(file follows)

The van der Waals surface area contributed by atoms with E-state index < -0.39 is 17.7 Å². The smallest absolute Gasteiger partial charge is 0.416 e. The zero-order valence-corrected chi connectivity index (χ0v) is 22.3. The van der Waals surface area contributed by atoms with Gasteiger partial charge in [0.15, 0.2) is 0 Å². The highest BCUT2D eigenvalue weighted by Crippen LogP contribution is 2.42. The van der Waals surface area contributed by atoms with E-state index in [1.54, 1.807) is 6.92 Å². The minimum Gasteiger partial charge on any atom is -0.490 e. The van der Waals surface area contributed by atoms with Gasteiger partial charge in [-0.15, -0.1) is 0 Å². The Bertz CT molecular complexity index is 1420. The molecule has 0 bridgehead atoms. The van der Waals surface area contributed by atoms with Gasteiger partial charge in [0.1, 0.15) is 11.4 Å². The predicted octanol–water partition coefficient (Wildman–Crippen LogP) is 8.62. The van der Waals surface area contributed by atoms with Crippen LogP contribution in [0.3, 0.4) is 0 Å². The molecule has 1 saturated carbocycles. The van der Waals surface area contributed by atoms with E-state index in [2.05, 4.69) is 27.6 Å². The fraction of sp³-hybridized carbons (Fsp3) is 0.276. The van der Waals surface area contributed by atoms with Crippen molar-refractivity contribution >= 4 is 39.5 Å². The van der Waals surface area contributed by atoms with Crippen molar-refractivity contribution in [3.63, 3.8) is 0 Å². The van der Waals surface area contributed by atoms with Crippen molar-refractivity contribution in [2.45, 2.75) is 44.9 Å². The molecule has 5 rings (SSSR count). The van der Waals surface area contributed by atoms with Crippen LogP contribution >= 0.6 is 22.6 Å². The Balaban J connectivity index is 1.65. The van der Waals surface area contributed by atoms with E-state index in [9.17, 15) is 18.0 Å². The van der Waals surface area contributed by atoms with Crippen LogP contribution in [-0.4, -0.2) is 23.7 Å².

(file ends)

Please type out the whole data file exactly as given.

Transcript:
The van der Waals surface area contributed by atoms with E-state index < -0.39 is 17.7 Å². The smallest absolute Gasteiger partial charge is 0.416 e. The zero-order valence-corrected chi connectivity index (χ0v) is 22.3. The van der Waals surface area contributed by atoms with Gasteiger partial charge in [0.15, 0.2) is 0 Å². The highest BCUT2D eigenvalue weighted by Crippen LogP contribution is 2.42. The van der Waals surface area contributed by atoms with E-state index in [1.54, 1.807) is 6.92 Å². The minimum Gasteiger partial charge on any atom is -0.490 e. The van der Waals surface area contributed by atoms with Gasteiger partial charge in [-0.15, -0.1) is 0 Å². The Bertz CT molecular complexity index is 1420. The molecule has 0 bridgehead atoms. The van der Waals surface area contributed by atoms with Gasteiger partial charge in [0.1, 0.15) is 11.4 Å². The predicted octanol–water partition coefficient (Wildman–Crippen LogP) is 8.62. The van der Waals surface area contributed by atoms with Crippen LogP contribution in [0.3, 0.4) is 0 Å². The molecule has 1 saturated carbocycles. The van der Waals surface area contributed by atoms with E-state index in [2.05, 4.69) is 27.6 Å². The fraction of sp³-hybridized carbons (Fsp3) is 0.276. The van der Waals surface area contributed by atoms with Crippen molar-refractivity contribution >= 4 is 39.5 Å². The van der Waals surface area contributed by atoms with Crippen molar-refractivity contribution in [3.63, 3.8) is 0 Å². The van der Waals surface area contributed by atoms with Crippen molar-refractivity contribution in [2.45, 2.75) is 44.9 Å². The molecule has 5 rings (SSSR count). The van der Waals surface area contributed by atoms with Crippen LogP contribution >= 0.6 is 22.6 Å². The Balaban J connectivity index is 1.65. The van der Waals surface area contributed by atoms with E-state index in [9.17, 15) is 18.0 Å². The van der Waals surface area contributed by atoms with Crippen LogP contribution in [-0.4, -0.2) is 23.7 Å².